Cinnamon Balls and Coconut Pyramids – Recipe

Passover starts tomorrow night. I've given you some recipes from my Chinese/ Malay side; now it's time for some from my Jewish side!

Passover, or Pesach, celebrates the time when Moses freed the Jews from slavery under the tyrannical rule of the Pharaoh. It took some heavy persuasion- The Big Guy Up There had to help twist the Pharaoh's arm with a a plague or ten. Lots of pretty gnarly stuff went down, like blood, death and frogs (don't know why I chose frogs as my last example), but eventually he let them go. Of course, he was a bit of an arsehat and decided to chase them down afterwards, but he got his comeuppance- just watch The Ten Commandments or The Prince of Egypt. Man I love those films.

Anyway, to cut a very long story short, the Jews didn't have time to bake any proper bread before high-tailing it out of the Pharaoh's lands, and got stuck with matzo- that flat, dry, mottled and burned-looking stuff that us Jews often eat and somehow enjoy. The icing on the cake is that, during the week of Passover, Jews can't eat normal bread. Or cake. Or biscuits. Or certain types of cereal or breaded chicken/ fish. Nothing with raising agents, or any types of grains our ancestors couldn't use in the rush to GTFO of there, can be eaten.

Does that mean we stop baking for a week? Like hell it does.

Two sweets most traditionally made during passover are cinnamon balls and coconut macaroons, which don't need flour or baking powder. Cinnamon balls are cake balls made from ground almonds, and coconut macaroons are made from... yeah. This year I made cinnamon balls and coconut pyramids, the latter of which uses whole eggs instead of just egg whites. Cinnamon balls are brilliantly quick and easy to make. Coconut pyramids are easy but not as quick- shaping them can get a little messy, but if you have eggcups to mould them with, it's not so bad.

I always use the same recipes for these from a book I was given as a Bat Mitzvah gift: the The Essential Jewish Festival Cookbook by Evelyn Rose. I know I usually mess with recipes, but these have a somewhat sentimental value as I've been making them since I was 13 years old, so I've done them by the book. Okay, maybe I took a few liberties decorating them with melted chocolate, but old habits die hard.

Cinnamon Balls

- 2 egg whites
- 125g/ 4oz caster sugar
- 225g/ 8oz ground almonds
- 1tsp cinnamon
- small bowl of icing sugar

1) Preheat the oven to 160 degrees C/ Gas Mark 3, and line a baking tray with baking parchment (grease the parchment for good measure, too).

2) Whip the egg whites up until stiff and white- just like you'd do for a meringue.

3) Stir in everything else.

4) With wet hands, form the mixture into walnut-sized balls (I managed to get 20 out of this recipe), and space out evenly on your baking sheet. You'll want to keep a little bowl of water close by so you can wet your hands in between ball-shaping.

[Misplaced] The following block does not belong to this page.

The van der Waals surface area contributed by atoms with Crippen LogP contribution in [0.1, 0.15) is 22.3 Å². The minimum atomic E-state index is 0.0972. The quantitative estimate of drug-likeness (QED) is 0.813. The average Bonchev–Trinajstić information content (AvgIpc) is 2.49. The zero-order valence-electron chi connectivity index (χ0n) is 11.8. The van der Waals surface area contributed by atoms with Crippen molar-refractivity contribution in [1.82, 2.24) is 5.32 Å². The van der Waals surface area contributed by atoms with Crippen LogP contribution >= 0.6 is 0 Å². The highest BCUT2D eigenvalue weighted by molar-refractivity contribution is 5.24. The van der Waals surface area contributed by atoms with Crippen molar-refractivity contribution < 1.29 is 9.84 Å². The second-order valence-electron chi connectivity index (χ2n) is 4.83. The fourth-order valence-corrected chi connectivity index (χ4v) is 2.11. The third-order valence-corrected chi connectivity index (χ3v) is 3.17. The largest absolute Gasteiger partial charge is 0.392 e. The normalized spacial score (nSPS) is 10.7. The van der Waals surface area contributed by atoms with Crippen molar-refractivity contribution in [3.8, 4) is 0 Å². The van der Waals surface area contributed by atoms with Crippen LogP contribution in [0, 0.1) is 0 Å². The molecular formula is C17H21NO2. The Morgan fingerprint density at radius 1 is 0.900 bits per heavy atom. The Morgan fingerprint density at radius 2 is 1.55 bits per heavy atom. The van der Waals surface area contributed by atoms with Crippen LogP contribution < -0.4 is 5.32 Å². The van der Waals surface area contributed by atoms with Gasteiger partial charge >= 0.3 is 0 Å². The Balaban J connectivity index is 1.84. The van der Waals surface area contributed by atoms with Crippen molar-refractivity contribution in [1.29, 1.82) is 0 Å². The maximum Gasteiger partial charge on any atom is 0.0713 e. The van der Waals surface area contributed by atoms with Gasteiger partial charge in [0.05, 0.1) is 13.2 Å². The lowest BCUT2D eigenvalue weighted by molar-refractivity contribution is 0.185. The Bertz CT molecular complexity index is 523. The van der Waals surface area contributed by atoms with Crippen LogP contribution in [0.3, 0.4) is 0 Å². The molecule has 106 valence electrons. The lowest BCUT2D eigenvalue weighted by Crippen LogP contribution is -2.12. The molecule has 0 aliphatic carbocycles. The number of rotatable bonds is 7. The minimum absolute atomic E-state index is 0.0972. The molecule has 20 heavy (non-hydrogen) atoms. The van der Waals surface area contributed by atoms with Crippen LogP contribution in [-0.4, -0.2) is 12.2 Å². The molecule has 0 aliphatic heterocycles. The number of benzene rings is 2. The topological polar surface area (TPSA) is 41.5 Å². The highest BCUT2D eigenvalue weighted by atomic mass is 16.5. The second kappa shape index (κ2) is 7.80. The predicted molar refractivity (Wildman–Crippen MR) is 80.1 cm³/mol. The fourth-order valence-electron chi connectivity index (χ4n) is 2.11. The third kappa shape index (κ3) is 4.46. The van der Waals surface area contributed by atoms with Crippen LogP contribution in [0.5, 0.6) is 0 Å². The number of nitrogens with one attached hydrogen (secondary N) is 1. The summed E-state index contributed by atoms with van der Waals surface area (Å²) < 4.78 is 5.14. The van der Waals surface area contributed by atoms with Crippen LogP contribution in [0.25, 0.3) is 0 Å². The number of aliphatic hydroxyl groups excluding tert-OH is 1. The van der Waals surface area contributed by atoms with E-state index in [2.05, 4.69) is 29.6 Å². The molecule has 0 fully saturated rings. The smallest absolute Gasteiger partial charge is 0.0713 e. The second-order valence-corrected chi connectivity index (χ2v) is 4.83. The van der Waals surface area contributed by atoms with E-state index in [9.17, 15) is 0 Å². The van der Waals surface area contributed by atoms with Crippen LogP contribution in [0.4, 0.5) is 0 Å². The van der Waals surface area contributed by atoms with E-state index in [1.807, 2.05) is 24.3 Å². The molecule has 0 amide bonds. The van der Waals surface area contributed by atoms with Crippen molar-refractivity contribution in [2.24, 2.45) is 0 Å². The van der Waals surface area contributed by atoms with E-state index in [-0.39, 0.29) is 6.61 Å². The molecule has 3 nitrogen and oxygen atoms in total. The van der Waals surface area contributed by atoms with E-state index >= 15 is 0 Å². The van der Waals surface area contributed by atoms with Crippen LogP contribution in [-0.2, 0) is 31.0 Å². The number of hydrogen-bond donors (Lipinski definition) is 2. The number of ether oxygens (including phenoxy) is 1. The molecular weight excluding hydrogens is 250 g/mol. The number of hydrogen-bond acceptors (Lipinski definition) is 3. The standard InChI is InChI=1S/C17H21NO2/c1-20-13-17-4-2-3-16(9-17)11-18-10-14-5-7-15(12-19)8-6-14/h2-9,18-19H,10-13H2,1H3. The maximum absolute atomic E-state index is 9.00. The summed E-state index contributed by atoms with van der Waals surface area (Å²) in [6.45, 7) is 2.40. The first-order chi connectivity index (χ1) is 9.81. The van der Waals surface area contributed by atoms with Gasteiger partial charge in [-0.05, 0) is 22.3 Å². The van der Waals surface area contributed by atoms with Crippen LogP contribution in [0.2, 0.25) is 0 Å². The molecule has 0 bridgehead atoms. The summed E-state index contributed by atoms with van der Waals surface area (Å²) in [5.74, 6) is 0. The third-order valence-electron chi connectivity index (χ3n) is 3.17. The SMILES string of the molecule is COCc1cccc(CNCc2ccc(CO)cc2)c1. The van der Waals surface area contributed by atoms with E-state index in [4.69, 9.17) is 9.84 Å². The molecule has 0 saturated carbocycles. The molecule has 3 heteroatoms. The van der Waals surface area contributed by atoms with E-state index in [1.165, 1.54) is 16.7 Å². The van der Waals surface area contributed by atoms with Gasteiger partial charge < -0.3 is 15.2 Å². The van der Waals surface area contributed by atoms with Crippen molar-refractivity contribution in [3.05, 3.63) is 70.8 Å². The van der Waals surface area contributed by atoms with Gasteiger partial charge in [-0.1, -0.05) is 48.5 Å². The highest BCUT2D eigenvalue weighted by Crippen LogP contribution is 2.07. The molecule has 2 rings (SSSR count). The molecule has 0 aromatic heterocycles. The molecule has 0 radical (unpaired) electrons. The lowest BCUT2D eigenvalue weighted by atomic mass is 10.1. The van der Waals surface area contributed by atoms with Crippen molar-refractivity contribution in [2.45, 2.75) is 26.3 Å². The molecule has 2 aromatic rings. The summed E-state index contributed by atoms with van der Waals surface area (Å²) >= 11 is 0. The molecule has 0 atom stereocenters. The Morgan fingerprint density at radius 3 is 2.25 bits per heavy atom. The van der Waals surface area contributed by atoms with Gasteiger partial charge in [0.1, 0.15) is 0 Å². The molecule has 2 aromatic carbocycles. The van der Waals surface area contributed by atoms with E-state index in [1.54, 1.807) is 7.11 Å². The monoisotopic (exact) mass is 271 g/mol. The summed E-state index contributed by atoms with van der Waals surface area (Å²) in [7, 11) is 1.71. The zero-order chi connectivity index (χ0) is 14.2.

5) Bake for 20mins until lightly browned and firm to the touch, and take them out to cool for a minute or so.

6) Roll balls in icing sugar when they're still warm (the book says to do this a second time when they're cold, but I see no need to).

Coconut Pyramids

- 2 eggs
- 125g/ 4oz caster sugar
- juice and zest of half a lemon
- 225g/ 8oz dessicated coconut

1) Preheat the oven to 190 degrees C/ Gas Mark 5 and line and grease a baking tray.

2) Beat the eggs and sugar until light, foamy and pale.

3) Stir in everything else.

4) Use an egg cup wetted with cold water to form the mixture into mounds, tip them out onto your hand, mould them a bit more as you like and arrange on the baking tray. (As with the cinnamon balls, keep a bowl of water handy so you can keep dipping into it.)

5) Bake for about 20mins- be careful not to let the tops burn (put an extra sheet of baking parchment over the top if they're browning too much but still need more time).

According to the book, you can freeze these for up to three months, or else just store in an airtight container for a week- if they last that long.

I made these today, but I've forbidden anyone from eating any until after the Seder tomorrow night, once Passover has officially begun- including myself. Damn. Oh, well. I'm looking forward to enjoying them with a good, strong cup of coffee.


  1. The measurements for the ground almonds and cinnamon in the cinnamon balls are incorrect. It should read 225g ground almonds and a tablespoon of cinnamon.

  2. Last year my cinnamon balls were flat as pancakes and this year I sent this blog to my friend who had the same problem. We thought it was our fault, but I have just realised it says 125g ground almonds instead of 225g. Please can you amend it? Thank you, Pesach Sameach xx


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